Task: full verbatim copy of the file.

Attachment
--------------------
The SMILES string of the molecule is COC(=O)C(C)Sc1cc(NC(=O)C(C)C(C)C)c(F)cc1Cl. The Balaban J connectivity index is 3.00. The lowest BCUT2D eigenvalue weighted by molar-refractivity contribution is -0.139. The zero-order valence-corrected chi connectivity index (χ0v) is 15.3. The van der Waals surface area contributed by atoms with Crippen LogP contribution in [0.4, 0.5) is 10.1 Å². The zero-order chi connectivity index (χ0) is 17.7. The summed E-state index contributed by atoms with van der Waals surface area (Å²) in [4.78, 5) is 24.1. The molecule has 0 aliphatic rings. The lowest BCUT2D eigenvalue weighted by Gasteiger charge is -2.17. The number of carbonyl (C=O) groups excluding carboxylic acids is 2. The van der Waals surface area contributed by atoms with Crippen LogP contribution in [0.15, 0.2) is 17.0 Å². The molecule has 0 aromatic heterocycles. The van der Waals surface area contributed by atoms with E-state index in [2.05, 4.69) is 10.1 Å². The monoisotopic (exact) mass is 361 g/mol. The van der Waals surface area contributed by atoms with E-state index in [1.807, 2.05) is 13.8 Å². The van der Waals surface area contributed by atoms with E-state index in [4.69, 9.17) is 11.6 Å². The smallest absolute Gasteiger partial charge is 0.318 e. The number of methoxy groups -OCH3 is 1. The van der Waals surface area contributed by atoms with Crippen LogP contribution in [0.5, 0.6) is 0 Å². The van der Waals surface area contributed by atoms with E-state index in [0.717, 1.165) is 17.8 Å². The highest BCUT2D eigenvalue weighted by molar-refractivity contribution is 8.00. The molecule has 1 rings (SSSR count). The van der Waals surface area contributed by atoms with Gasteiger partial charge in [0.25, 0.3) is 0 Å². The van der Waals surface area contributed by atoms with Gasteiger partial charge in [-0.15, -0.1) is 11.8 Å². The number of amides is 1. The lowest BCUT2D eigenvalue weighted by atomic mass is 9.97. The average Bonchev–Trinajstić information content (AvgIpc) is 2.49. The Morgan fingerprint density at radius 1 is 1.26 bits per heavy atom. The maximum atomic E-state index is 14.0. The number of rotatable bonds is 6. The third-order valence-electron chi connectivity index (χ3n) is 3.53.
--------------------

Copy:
The SMILES string of the molecule is COC(=O)C(C)Sc1cc(NC(=O)C(C)C(C)C)c(F)cc1Cl. The Balaban J connectivity index is 3.00. The lowest BCUT2D eigenvalue weighted by molar-refractivity contribution is -0.139. The zero-order valence-corrected chi connectivity index (χ0v) is 15.3. The van der Waals surface area contributed by atoms with Crippen LogP contribution in [0.4, 0.5) is 10.1 Å². The zero-order chi connectivity index (χ0) is 17.7. The summed E-state index contributed by atoms with van der Waals surface area (Å²) in [4.78, 5) is 24.1. The molecule has 0 aliphatic rings. The lowest BCUT2D eigenvalue weighted by Gasteiger charge is -2.17. The number of carbonyl (C=O) groups excluding carboxylic acids is 2. The van der Waals surface area contributed by atoms with Crippen LogP contribution in [0.15, 0.2) is 17.0 Å². The molecule has 0 aromatic heterocycles. The van der Waals surface area contributed by atoms with E-state index in [2.05, 4.69) is 10.1 Å². The monoisotopic (exact) mass is 361 g/mol. The van der Waals surface area contributed by atoms with E-state index in [1.807, 2.05) is 13.8 Å². The van der Waals surface area contributed by atoms with E-state index in [4.69, 9.17) is 11.6 Å². The smallest absolute Gasteiger partial charge is 0.318 e. The number of methoxy groups -OCH3 is 1. The van der Waals surface area contributed by atoms with Crippen LogP contribution in [0.5, 0.6) is 0 Å². The van der Waals surface area contributed by atoms with E-state index in [0.717, 1.165) is 17.8 Å². The highest BCUT2D eigenvalue weighted by molar-refractivity contribution is 8.00. The molecule has 1 rings (SSSR count). The van der Waals surface area contributed by atoms with Gasteiger partial charge in [0.25, 0.3) is 0 Å². The van der Waals surface area contributed by atoms with Gasteiger partial charge in [-0.15, -0.1) is 11.8 Å². The number of amides is 1. The lowest BCUT2D eigenvalue weighted by atomic mass is 9.97. The average Bonchev–Trinajstić information content (AvgIpc) is 2.49. The Morgan fingerprint density at radius 1 is 1.26 bits per heavy atom. The maximum atomic E-state index is 14.0. The number of rotatable bonds is 6. The third-order valence-electron chi connectivity index (χ3n) is 3.53.